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First 500GHz silicon-germanium transistors demonstrated

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A RESEARCH team from IBM and the Georgia Institute of Technology has demonstrated the first silicon-germanium (SiGe) transistor able to operate at frequencies above 500GHz. Though the record performance was attained at extremely cold temperatures, the results suggest that the upper bound for performance in SiGe devices may be higher than originally expected.

John D Cressler, Byers Professor in Georgia Tech’s School of Electrical and Computer Engineering and a researcher in the Georgia Electronic Design Center (GEDC) at Georgia Tech, said ultra-high-frequency SiGe circuits have potential applications in many communications, defence, space electronics platforms and remote sensing systems.

“Achieving such extreme speeds in silicon-based technology – which can be manufactured using conventional low-cost techniques – could provide a pathway to high-volume applications. Until now, only integrated circuits fabricated from more costly III-V compound semiconductor materials have achieved such extreme levels of transistor performance,” he explained.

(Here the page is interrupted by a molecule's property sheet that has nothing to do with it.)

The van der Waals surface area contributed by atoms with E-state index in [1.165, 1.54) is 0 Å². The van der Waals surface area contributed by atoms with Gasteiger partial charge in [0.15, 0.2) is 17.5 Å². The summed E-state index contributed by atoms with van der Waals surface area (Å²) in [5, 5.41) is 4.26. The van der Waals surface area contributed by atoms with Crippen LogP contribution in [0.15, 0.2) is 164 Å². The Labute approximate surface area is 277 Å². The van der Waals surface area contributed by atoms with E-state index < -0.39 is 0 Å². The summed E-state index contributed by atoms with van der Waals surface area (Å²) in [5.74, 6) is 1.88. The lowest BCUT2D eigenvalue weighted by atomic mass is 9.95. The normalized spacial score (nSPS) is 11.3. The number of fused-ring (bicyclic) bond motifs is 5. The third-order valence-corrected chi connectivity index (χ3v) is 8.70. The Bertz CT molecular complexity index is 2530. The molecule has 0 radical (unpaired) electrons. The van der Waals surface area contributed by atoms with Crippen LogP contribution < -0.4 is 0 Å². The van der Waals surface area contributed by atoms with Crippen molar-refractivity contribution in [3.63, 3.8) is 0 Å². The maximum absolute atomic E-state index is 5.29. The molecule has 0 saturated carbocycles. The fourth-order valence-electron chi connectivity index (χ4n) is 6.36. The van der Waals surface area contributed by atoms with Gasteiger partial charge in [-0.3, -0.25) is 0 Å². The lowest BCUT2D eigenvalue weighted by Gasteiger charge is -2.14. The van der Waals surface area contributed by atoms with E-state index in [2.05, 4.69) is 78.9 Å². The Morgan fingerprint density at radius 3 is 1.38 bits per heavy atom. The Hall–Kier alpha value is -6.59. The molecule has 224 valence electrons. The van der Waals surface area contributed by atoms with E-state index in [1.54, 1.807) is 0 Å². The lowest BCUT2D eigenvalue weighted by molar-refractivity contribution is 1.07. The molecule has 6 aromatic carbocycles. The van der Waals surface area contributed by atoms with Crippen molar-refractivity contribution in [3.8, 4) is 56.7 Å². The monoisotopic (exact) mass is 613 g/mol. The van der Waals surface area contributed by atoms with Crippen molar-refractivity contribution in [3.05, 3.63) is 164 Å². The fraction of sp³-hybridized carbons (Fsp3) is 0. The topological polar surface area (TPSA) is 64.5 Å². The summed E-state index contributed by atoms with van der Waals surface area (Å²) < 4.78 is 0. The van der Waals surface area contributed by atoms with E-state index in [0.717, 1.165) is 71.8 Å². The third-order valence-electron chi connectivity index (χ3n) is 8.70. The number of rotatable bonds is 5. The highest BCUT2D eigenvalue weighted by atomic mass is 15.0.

“But for the first time, Georgia Tech and IBM have demonstrated that speeds of half a trillion cycles per second can be achieved in a commercial silicon-based technology, using large wafers and silicon-compatible low-cost manufacturing techniques. This work redefines the upper bounds of what is possible using SiGe nanotechnology techniques.”

The SiGe heterojunction bipolar transistors built by the IBM-Georgia Tech team operated at frequencies above 500GHz at 4.5K – a temperature attained using liquid helium cooling. At room temperature, these devices operated at approximately 350GHz. Performance measurements were made using a specialised high-frequency test system in the GEDC.

The devices used in the research are from a prototype fourth-generation SiGe technology fabricated at IBM on a 200mm wafer using an older unoptimised mask set. Simulations suggest that the technology could ultimately support much higher (near-terahertz) operational frequencies at room temperature, Cressler said.

The next step in this research will be to understand the physics behind the SiGe devices, which display some unusual properties at these extremely low temperatures.

Beyond Cressler, the research team included Georgia Tech PhD students Ramkumar Krithivasan and Yuan Lu; Jae-Sun Rieh of Korea University in Seoul (formerly with IBM); and Marwan Khater, David Ahlgren and Greg Freeman of IBM Microelectronics in East Fishkill, New York.

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